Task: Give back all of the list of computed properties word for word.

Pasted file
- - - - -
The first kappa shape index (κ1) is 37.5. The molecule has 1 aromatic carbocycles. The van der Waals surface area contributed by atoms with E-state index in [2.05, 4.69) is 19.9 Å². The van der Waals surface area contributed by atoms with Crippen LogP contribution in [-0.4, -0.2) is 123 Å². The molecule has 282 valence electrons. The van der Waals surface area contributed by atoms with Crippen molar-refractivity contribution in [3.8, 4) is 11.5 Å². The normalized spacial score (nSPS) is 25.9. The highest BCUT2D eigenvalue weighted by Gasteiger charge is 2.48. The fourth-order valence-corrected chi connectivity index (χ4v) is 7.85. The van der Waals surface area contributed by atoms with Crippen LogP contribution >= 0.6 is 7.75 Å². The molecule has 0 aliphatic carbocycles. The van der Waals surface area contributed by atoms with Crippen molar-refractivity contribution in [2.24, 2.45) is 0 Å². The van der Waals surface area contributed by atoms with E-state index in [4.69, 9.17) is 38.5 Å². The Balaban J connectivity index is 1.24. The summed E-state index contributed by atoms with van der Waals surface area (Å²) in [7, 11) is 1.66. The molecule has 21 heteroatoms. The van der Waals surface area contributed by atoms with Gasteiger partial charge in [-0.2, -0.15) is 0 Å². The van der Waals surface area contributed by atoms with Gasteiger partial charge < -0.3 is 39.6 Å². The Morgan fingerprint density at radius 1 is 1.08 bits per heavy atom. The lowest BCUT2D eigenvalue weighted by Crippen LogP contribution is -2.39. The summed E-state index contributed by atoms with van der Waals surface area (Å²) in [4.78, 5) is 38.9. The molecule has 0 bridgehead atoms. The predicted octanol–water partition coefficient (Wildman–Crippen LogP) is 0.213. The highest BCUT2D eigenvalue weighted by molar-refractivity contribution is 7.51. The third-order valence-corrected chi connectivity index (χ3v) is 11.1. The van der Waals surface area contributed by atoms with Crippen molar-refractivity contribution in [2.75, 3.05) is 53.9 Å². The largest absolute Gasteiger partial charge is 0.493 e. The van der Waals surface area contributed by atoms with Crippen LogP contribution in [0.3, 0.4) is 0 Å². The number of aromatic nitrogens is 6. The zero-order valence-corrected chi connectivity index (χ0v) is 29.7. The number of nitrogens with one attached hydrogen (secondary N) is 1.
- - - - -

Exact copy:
The first kappa shape index (κ1) is 37.5. The molecule has 1 aromatic carbocycles. The van der Waals surface area contributed by atoms with E-state index in [2.05, 4.69) is 19.9 Å². The van der Waals surface area contributed by atoms with Crippen LogP contribution in [-0.4, -0.2) is 123 Å². The molecule has 282 valence electrons. The van der Waals surface area contributed by atoms with Crippen molar-refractivity contribution in [3.8, 4) is 11.5 Å². The normalized spacial score (nSPS) is 25.9. The highest BCUT2D eigenvalue weighted by Gasteiger charge is 2.48. The fourth-order valence-corrected chi connectivity index (χ4v) is 7.85. The van der Waals surface area contributed by atoms with Crippen LogP contribution >= 0.6 is 7.75 Å². The molecule has 0 aliphatic carbocycles. The van der Waals surface area contributed by atoms with Crippen molar-refractivity contribution in [2.24, 2.45) is 0 Å². The van der Waals surface area contributed by atoms with E-state index in [4.69, 9.17) is 38.5 Å². The Balaban J connectivity index is 1.24. The summed E-state index contributed by atoms with van der Waals surface area (Å²) in [7, 11) is 1.66. The molecule has 21 heteroatoms. The van der Waals surface area contributed by atoms with Gasteiger partial charge in [-0.2, -0.15) is 0 Å². The van der Waals surface area contributed by atoms with Gasteiger partial charge < -0.3 is 39.6 Å². The Morgan fingerprint density at radius 1 is 1.08 bits per heavy atom. The lowest BCUT2D eigenvalue weighted by Crippen LogP contribution is -2.39. The summed E-state index contributed by atoms with van der Waals surface area (Å²) in [4.78, 5) is 38.9. The molecule has 0 bridgehead atoms. The predicted octanol–water partition coefficient (Wildman–Crippen LogP) is 0.213. The highest BCUT2D eigenvalue weighted by molar-refractivity contribution is 7.51. The third-order valence-corrected chi connectivity index (χ3v) is 11.1. The van der Waals surface area contributed by atoms with Crippen molar-refractivity contribution in [2.75, 3.05) is 53.9 Å². The largest absolute Gasteiger partial charge is 0.493 e. The van der Waals surface area contributed by atoms with Crippen LogP contribution in [0.3, 0.4) is 0 Å². The number of aromatic nitrogens is 6. The zero-order valence-corrected chi connectivity index (χ0v) is 29.7. The number of nitrogens with one attached hydrogen (secondary N) is 1.